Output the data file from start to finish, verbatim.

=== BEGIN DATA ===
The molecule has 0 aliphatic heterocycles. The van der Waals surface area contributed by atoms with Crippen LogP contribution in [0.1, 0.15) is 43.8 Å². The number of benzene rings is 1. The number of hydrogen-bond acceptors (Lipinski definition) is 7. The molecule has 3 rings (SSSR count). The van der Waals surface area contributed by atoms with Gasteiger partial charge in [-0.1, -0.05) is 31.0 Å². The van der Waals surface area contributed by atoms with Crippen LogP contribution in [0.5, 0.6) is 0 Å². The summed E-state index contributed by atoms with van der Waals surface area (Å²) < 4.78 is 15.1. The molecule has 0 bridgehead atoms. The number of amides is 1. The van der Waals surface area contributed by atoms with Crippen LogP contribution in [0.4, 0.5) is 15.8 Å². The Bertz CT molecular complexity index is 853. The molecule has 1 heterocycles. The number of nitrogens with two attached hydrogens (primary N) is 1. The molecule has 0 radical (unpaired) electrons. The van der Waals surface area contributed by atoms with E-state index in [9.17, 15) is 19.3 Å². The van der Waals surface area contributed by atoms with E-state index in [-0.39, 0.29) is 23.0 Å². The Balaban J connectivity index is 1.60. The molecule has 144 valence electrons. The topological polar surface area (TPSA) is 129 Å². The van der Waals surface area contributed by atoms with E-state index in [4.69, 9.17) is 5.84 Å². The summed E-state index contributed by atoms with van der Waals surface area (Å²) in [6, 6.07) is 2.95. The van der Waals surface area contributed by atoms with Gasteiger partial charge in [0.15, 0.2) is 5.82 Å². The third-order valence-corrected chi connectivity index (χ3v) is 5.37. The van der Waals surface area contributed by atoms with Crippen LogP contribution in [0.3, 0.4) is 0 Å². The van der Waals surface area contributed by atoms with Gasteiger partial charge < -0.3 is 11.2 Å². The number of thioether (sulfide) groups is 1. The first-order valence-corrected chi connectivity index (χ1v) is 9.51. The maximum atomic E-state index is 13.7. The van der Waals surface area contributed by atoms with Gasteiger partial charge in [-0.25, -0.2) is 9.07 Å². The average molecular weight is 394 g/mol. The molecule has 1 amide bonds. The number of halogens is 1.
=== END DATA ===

The molecule has 0 aliphatic heterocycles. The van der Waals surface area contributed by atoms with Crippen LogP contribution in [0.1, 0.15) is 43.8 Å². The number of benzene rings is 1. The number of hydrogen-bond acceptors (Lipinski definition) is 7. The molecule has 3 rings (SSSR count). The van der Waals surface area contributed by atoms with Gasteiger partial charge in [-0.1, -0.05) is 31.0 Å². The van der Waals surface area contributed by atoms with Crippen LogP contribution in [0.5, 0.6) is 0 Å². The summed E-state index contributed by atoms with van der Waals surface area (Å²) < 4.78 is 15.1. The molecule has 0 bridgehead atoms. The number of amides is 1. The van der Waals surface area contributed by atoms with Crippen LogP contribution in [0.4, 0.5) is 15.8 Å². The Bertz CT molecular complexity index is 853. The molecule has 1 heterocycles. The number of nitrogens with two attached hydrogens (primary N) is 1. The molecule has 0 radical (unpaired) electrons. The van der Waals surface area contributed by atoms with E-state index in [9.17, 15) is 19.3 Å². The van der Waals surface area contributed by atoms with E-state index in [-0.39, 0.29) is 23.0 Å². The Balaban J connectivity index is 1.60. The molecule has 144 valence electrons. The topological polar surface area (TPSA) is 129 Å². The van der Waals surface area contributed by atoms with E-state index in [4.69, 9.17) is 5.84 Å². The summed E-state index contributed by atoms with van der Waals surface area (Å²) in [6, 6.07) is 2.95. The van der Waals surface area contributed by atoms with Gasteiger partial charge in [0.15, 0.2) is 5.82 Å². The third-order valence-corrected chi connectivity index (χ3v) is 5.37. The van der Waals surface area contributed by atoms with Crippen LogP contribution in [0.3, 0.4) is 0 Å². The van der Waals surface area contributed by atoms with Gasteiger partial charge < -0.3 is 11.2 Å². The number of thioether (sulfide) groups is 1. The first-order valence-corrected chi connectivity index (χ1v) is 9.51. The maximum atomic E-state index is 13.7. The van der Waals surface area contributed by atoms with Gasteiger partial charge in [-0.25, -0.2) is 9.07 Å². The average molecular weight is 394 g/mol. The molecule has 1 amide bonds. The number of halogens is 1.